• - Food waste is something we don’t think about often, but we can cut back on what we throw away by planning well and thinking creatively with leftovers.  Find helpful tips and recipes, as well as the Guest-Imator tool at savethefood.com. 
     

  • - Live trees are used in almost half of American homes, but they shouldn’t be sent to a landfill.  Learn about different ways to reuse the tree, or contact a conservation group to see if they can use it for wildlife. 

 

Cutting back during the holidays goes against what our society tells us about how we should spend these next few weeks, but even little things like using unconventional gift wrapping for just three gifts adds up, according to Visual.ly.  Commit to making three changes this year, and next year, add three more to your list.  Consider it a gift to the environment. 

 

Courtesy of Chester County PA Realtor Scott Darling.

 

Photo credit: nausetdisposal.com

Making an Offer is a Process!

by Scott Darling


While you’re on the house hunt, every property you see just might be “the one.”  It’s a good idea to learn the different aspects of buying a house before you get into them.  Many discover that after they’ve made an offer of purchase, the process isn’t exac
tly as they’d envisioned! You’ll feel confident when you get to this step by following this guide: 

 

  • - The offer itself isn’t just a price you’re willing to pay for the property; closing date, closing cost contribution, contingencies, or the earnest money deposit are all things that are normally included when the offer is submitted to the seller. 
     

  • - Talk with your agent before you come to your initial price, because you don’t want to insult the seller with a very low offer, nor do you want to pay too much for the house. 
     

  • - Although you won’t always get a complete answer, knowing why the house is on the market can give you some leverage, so ask anyway. Some sellers are in a time crunch and are eager to sell and may take your first offer. 
     

  • - Keep in mind that there are legal aspects to writing a proposal.  Your Realtor will know all the aspects of this part of the process and will take you through each step. 
     

  • - It is very likely that the seller won’t accept your price if it’s less than what they’re asking.  If they want to sell and have no higher offers, they may choose to send a counteroffer.  The counteroffer step is nothing to worry about, if the negotiations are getting you somewhere.   
     

  • - Some sellers will counteroffer with their original asking price.  If this happens, you may have to walk away, as they have shown they’re not interested in moving away from what they want for the property.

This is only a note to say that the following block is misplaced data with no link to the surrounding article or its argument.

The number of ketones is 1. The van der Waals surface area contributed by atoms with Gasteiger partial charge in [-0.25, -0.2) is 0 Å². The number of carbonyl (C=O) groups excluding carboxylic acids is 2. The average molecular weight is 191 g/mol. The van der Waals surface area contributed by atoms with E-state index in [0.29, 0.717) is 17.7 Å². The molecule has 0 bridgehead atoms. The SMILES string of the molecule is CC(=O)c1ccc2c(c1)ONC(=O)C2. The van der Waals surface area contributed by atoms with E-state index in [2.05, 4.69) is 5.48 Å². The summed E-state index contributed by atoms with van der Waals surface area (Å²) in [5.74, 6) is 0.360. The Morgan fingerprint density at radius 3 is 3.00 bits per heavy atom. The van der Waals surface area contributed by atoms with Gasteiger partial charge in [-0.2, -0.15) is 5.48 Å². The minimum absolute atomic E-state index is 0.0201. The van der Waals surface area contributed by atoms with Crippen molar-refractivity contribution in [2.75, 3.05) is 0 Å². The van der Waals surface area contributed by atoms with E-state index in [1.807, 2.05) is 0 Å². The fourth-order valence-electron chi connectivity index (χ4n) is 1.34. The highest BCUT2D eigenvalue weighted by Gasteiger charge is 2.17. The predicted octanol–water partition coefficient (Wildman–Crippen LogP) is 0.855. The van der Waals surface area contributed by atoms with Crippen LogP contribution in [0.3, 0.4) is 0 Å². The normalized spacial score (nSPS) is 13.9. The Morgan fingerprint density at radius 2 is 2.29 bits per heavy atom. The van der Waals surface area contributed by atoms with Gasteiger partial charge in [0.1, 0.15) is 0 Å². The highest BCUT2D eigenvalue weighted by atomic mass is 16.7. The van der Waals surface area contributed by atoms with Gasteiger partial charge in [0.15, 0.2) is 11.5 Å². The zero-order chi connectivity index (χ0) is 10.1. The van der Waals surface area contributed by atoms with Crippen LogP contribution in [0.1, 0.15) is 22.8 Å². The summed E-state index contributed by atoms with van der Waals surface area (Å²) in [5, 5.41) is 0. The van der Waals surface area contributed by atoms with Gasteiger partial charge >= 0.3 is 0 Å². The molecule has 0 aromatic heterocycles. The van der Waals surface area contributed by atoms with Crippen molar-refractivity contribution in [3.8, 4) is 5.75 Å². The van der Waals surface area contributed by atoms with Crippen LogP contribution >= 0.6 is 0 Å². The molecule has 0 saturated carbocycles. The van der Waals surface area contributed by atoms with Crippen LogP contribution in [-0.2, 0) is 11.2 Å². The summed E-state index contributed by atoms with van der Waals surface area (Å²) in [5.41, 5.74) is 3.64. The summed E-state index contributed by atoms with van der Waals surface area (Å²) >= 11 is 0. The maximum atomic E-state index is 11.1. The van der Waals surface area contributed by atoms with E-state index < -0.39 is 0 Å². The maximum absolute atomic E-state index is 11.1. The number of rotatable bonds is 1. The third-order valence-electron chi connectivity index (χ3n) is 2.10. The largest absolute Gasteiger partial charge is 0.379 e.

• - Don’t forget that you may not be the only buyers interested in the home!  Realtor.com® offers some advice on how sellers might handle multiple offers and some ideas on how to make your offer stand out. 

 

When your offer is accepted, it’s exciting, but there is still work to do!  Hopefully, you have pre-approval for a mortgage, making the buying process a much smoother one.  There are added costs associated with buying a home, so be sure you have your finances in order.  

 

Courtesy of Chester County PA Realtor Scott Darling.

 

Photo credit: michiganfirstmortgage.com

Happy Thanksgiving

by Scott Darling

Laundry Mistakes You Could Be Making

by Scott Darling


Laundry.  For some, the word causes some dread, for others, it’s just another job, and for the rest--well, it seems as if they went to a laundry boot camp!  With so many different washers and products available, it’s easy to think that the machine will tak
e care of everything, but that’s not always the case.  Are you making any of these mistakes? 

 

  • Load size is important when you’re choosing your wash cycle and amount of detergent.  Too many clothes and they won’t get clean and adding too much detergent can cause the clothes to have more stains and residue.  The Spruce tells you how to figure out how much laundry your washer tub can hold. 
     

  • HE machines are just that--high efficiency.  They use less water and energy, but too much detergent can cause the machine to sense the extra suds and begin a second rinse cycle.  That’s not very efficient. 
     

  • Using fabric softener for all types of clothing isn’t necessary.  Athletic wear doesn’t benefit from the agents in the softener and defeats the purpose of moisture-wicking fibers.  Hang those to dry.  Towels will be just as soft without softener and dried in the dryer.